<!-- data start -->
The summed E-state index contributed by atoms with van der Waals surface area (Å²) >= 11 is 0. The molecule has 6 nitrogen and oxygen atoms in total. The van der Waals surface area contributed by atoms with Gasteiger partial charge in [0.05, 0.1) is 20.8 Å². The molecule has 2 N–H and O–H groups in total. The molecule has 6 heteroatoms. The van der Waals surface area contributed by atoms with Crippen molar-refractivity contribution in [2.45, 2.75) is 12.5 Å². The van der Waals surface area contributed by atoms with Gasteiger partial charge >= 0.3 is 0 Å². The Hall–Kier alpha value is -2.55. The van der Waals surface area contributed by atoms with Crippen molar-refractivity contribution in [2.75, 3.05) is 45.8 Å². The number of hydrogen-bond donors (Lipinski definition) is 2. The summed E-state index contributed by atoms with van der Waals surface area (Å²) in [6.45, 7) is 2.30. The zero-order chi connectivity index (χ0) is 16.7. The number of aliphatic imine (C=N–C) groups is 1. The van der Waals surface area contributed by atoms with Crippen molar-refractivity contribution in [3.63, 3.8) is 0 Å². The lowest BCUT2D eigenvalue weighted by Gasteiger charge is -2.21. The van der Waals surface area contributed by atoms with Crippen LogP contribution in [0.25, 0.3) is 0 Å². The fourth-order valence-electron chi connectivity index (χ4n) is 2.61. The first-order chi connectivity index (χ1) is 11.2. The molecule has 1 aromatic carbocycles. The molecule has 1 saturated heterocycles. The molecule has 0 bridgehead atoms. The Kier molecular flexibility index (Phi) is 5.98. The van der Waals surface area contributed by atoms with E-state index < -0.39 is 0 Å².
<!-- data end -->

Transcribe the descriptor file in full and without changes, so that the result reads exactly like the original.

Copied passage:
The summed E-state index contributed by atoms with van der Waals surface area (Å²) >= 11 is 0. The molecule has 6 nitrogen and oxygen atoms in total. The van der Waals surface area contributed by atoms with Gasteiger partial charge in [0.05, 0.1) is 20.8 Å². The molecule has 2 N–H and O–H groups in total. The molecule has 6 heteroatoms. The van der Waals surface area contributed by atoms with Crippen molar-refractivity contribution in [2.45, 2.75) is 12.5 Å². The van der Waals surface area contributed by atoms with Gasteiger partial charge >= 0.3 is 0 Å². The Hall–Kier alpha value is -2.55. The van der Waals surface area contributed by atoms with Crippen molar-refractivity contribution in [2.75, 3.05) is 45.8 Å². The number of hydrogen-bond donors (Lipinski definition) is 2. The summed E-state index contributed by atoms with van der Waals surface area (Å²) in [6.45, 7) is 2.30. The zero-order chi connectivity index (χ0) is 16.7. The number of aliphatic imine (C=N–C) groups is 1. The van der Waals surface area contributed by atoms with Crippen molar-refractivity contribution in [3.63, 3.8) is 0 Å². The lowest BCUT2D eigenvalue weighted by Gasteiger charge is -2.21. The van der Waals surface area contributed by atoms with Crippen LogP contribution in [0.25, 0.3) is 0 Å². The fourth-order valence-electron chi connectivity index (χ4n) is 2.61. The first-order chi connectivity index (χ1) is 11.2. The molecule has 1 aromatic carbocycles. The molecule has 1 saturated heterocycles. The molecule has 0 bridgehead atoms. The Kier molecular flexibility index (Phi) is 5.98. The van der Waals surface area contributed by atoms with E-state index < -0.39 is 0 Å².